Can cotton be a replacement? Possibly. At one time 9.6 percent of Punjab’s cropped area was under it. Now it covers just 3.2 percent of the area. Cotton can be grown only in areas adjoining Rajasthan that receive low rainfall. The profitability is almost comparable to that of rice at 134.5 percent of cost.

Are pulses a substitute? The share of pulses in Punjab’s total crop area (both kharif and rabi) has shrunk from 19.1 percent in 1960-61 to 0.89 percent. Moong is a profitable pulse crop, more profitable than rice (248 percent above cost, as per CACP). But moong in Punjab is grown in summer, after potato or wheat. It’s a short-duration crop of about two months’ duration and the yield per hectare is 17 quintals owing to less incidence of pests. The productivity of rainy season moong is lower and very little of it is grown.

A shift from rice to pulses can happen if there is guaranteed government procurement at MSP plus compensation for their ecological services.  Pigeonpea, for instance, needs 15 kg of nitrogen per hectare, compared to 105 kg for rice. The nitrogenous fertiliser urea is highly subsidised. It sells for a fifth of the imported price. Pulses add 40 kg to 60 kg of nitrogen per hectare, which they absorb from the atmosphere. Even after using a part of it, some is left behind. Pulses-growing farmers should be compensated for this as also for electricity and water saved. Shorter duration pigeonpea varieties that mature in about 140 days – before the sowing of wheat – have been developed. A former pulses breeder at Punjab Agricultural University says the state’s pigeonpea yield is about 15 quintals per ha and the cost of cultivation about Rs 33,000. At the MSP of Rs 7,000 per quintal, earnings will be less than that of rice and need to be made up with payments for eco-services. In the absence of assured procurement, farmers were selling at prices that were lower than MSP over a five-year period.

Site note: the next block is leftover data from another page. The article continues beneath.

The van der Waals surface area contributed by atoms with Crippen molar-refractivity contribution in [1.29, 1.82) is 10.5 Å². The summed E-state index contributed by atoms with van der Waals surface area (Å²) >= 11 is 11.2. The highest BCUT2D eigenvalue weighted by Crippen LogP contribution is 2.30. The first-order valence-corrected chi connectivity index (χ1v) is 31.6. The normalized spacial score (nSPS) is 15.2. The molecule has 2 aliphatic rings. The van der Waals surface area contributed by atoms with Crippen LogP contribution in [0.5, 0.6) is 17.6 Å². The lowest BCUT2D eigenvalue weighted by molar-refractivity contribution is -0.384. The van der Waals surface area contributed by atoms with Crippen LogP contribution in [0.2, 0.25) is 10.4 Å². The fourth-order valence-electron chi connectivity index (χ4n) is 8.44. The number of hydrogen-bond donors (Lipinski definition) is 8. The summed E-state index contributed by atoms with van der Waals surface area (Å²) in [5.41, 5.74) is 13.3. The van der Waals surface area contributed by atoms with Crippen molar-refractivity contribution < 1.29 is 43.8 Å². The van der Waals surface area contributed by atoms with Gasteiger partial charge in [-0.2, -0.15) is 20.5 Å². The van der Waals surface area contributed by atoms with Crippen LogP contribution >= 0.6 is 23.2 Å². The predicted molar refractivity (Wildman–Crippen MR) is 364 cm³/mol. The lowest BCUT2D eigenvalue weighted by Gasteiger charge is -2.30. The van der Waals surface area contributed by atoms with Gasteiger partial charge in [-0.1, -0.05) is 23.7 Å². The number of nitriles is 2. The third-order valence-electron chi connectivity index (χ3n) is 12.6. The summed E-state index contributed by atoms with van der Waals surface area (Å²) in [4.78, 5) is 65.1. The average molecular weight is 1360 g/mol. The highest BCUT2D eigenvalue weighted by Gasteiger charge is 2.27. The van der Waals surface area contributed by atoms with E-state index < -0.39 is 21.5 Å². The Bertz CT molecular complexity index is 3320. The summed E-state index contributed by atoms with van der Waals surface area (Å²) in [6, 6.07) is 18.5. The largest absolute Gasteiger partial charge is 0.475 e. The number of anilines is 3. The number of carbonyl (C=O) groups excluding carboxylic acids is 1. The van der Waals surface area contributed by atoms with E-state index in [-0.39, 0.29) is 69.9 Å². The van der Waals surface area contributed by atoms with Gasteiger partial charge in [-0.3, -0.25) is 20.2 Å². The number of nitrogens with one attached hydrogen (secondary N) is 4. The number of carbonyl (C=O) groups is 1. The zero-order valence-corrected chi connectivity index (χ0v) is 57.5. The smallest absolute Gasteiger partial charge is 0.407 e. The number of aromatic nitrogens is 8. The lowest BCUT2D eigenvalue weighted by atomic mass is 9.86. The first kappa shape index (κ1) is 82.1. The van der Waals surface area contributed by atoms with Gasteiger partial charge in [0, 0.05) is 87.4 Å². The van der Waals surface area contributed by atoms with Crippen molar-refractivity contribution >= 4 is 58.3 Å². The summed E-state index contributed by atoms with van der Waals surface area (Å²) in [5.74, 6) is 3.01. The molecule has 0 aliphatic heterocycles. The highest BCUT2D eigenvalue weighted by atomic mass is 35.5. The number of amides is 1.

Even if the government were to procure the alternatives to rice at MSP, there is unlikely to be a significant shift away from rice if electricity continues to be given free, even though it depletes groundwater, releases earth-warming methane and is misaligned with the country’s consumption trend.  According to the latest national sample survey, monthly per capita expenditure on cereals in rural India has declined to 4.91 percent and in urban India to 3.64 percent from 10.69 percent and 6.61 percent respectively in 2011-12.

Since farmers will not easily diversify from rice, it has been suggested that they adopt cultivation practices that use less water. Transplanted rice needs about 20-22 irrigations. If it is replaced with rice that is directly sown and not raised in nurseries and transplanted in flooded fields, about 10-20 percent of the water can be saved. But farmers will have to be skilled in the management of weeds, which is an issue with direct seeded rice. DSR also releases less earth-warming methane and it helps aquifer recharge, as there is no hard pan formed below the field surface to block seepage as happens in puddled fields.